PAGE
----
Chicago Black Panther Party leader Fred Hampton, who had a mostly friendly relationship with the Weatherman, denounced the group's action, fearing that it would alienate potential allies and invite an escalation of police oppression.[13] "We believe that the Weather [Underground Organization's] action was anarchistic, opportunistic, individualistic, chauvinistic, [and] Custeristic… It's nothing but child's play - it's folly." [21]

Jones and other Weathermen failed to appear for their March 1970 court date to face charges of "crossing state lines to foment a riot and conspiring to do so." "Unlawful flight to avoid prosecution" charges were added when they failed to appear in court.[15]

The Days of Rage demonstrations did not turn out as Weatherman members had anticipated. The combination of low turnout and enormous numbers of police made for an even more violent demonstration than originally intended. The reaction to the Days of Rage demonstrations permanently damaged the relationship between Weatherman, SDS and the Black Panther Party while paving the way to more militant actions by Weatherman and eventually leading to the organization moving underground.

Notes[edit]

  1. ^ a b c d Sale, Kirkpatrick, SDS, Vintage Books, 1974, ISBN 0-394-71965-4
  2. ^ Wilkerson, C. (2007). Flying Close to the Sun: My Life and Times As a Weatherman. Seven Stories Press. ISBN 1-58322-771-7. 
  3. ^ pg 84 Harold Jacobs. Weatherman published 1970
  4. ^ pg 21 Ron Jacobs. The Way the Wind Blew: A History of the Weather Underground. Published 1997
  5. ^ pg 84 Harold Jacobs. Weatherman. Published 1970
  6. ^ Berger, Dan. Outlaws of America: Weather Underground and the Politics of Solidarity. Paperback ed. Oakland, Calif.: AK Press 2006. ISBN 1-904859-41-0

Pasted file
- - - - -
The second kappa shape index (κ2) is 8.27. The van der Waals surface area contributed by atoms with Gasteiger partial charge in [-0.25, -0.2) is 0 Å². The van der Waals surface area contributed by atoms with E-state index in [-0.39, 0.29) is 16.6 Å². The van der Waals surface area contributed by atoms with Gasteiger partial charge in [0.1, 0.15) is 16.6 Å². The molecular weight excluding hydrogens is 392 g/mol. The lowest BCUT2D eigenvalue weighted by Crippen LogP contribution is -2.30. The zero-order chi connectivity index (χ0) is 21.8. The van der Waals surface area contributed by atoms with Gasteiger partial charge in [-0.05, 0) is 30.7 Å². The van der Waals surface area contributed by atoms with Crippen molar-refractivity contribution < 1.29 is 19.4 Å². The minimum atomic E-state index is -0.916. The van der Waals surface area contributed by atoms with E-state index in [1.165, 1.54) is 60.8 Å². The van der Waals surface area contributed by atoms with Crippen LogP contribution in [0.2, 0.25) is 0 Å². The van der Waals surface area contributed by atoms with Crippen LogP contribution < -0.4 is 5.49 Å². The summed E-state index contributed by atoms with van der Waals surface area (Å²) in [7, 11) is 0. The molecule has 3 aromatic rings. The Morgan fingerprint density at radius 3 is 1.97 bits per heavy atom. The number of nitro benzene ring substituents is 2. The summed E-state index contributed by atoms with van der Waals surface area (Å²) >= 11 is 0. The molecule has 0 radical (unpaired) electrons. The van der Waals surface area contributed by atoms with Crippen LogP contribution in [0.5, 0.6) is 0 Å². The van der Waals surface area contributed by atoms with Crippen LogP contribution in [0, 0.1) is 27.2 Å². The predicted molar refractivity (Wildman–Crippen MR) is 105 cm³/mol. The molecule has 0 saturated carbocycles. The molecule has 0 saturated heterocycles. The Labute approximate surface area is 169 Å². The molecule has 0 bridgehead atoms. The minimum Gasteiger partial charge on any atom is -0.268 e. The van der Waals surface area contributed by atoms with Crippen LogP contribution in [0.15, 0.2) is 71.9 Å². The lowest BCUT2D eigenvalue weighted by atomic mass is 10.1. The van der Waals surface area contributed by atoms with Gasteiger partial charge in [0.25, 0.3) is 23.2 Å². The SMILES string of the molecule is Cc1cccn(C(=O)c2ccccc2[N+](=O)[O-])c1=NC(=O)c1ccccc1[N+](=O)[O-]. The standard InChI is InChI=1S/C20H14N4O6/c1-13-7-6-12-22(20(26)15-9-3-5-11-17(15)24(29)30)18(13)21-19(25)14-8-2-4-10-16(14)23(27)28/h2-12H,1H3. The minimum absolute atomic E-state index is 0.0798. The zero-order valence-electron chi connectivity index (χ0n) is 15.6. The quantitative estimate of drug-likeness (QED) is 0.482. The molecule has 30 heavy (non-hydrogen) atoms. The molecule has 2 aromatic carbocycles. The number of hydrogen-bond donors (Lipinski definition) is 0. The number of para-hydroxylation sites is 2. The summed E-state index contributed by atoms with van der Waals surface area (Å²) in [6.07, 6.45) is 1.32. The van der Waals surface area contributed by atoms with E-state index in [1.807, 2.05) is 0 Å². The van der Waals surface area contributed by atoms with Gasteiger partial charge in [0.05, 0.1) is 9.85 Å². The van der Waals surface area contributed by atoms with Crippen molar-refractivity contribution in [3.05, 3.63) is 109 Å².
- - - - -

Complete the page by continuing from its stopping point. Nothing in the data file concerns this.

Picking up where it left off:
7. ^ Avrich, The Haymarket Tragedy, 1984, p. 431; Ayers, Fugitive Days: A Memoir, 2001; Shepard, "Antiwar Movements, Then and Now," Monthly Review, February 2002; "Statue Honoring Police Is Blown Up in Chicago," New York Times, October 8, 1969; "Haymarket Statue Bombed," Chicago Tribune, October 7, 1969.
  8. ^ Adelman, William J. (1986) [1976]. Haymarket Revisited (2nd ed.). Chicago: Illinois Labor History Society. pp. 38–39. ISBN 0-916884-03-1
  9. ^ p. 85 Harold Jacobs. Weatherman. Published 1970
  10. ^ pg 86 Harold Jacobs. Weatherman. Published 1970
  11. ^ a b c d Varon 80
  12. ^ Avrich, The Haymarket Tragedy, 1984; Ayers, Fugitive Days: A Memoir, 2001; Shepard, "Antiwar Movements, Then and Now," Monthly Review, February 2002; "Statue Honoring Police Is Blown Up in Chicago," New York Times, October 8, 1969; "Haymarket Statue Bombed," Chicago Tribune, October 7, 1969.
  13. ^ a b c d Berger, Dan Outlaws of America: The Weather Underground And the Politics of Solidarity, AK Press, 2005, ISBN 1-904859-41-0
  14. ^ a b c Jacobs, The Way the Wind Blew: A History of the Weather Underground, 1997.
  15. ^ a b c d Jones, A Radical Line: From the Labor Movement to the Weather Underground, One Family's Century of Conscience, 2004.
  16. ^ Gillies, "The Last Radical," Vancouver Magazine, November 1998.
  17. ^ a b c d e Varon 81
  18. ^ Mestrovic, "For Eastern Europe: PR or Policy?", Commonweal, October 1969.
  19. ^ http://www.chicagomag.com/Chicago-Magazine/December-2006/Sudden-Impact/index.php?cp=2&si=1#artanc
  20. ^ FBI documents on the WUO, Part 1a, Chicago Field Office, 1976, http://foia.fbi.gov/foiaindex/weather.htm
  21. ^ Lozano, C. (Producer), Siegel, B. & Green S. (2003) The weather underground (Motion Picture) USA: New Video Group.

References[edit]

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  • Good, Thomas. "Brian Flanagan Speaks." Next Left Notes. 2005.
  • "Haymarket Statue Bombed." Chicago Tribune. October 7, 1969.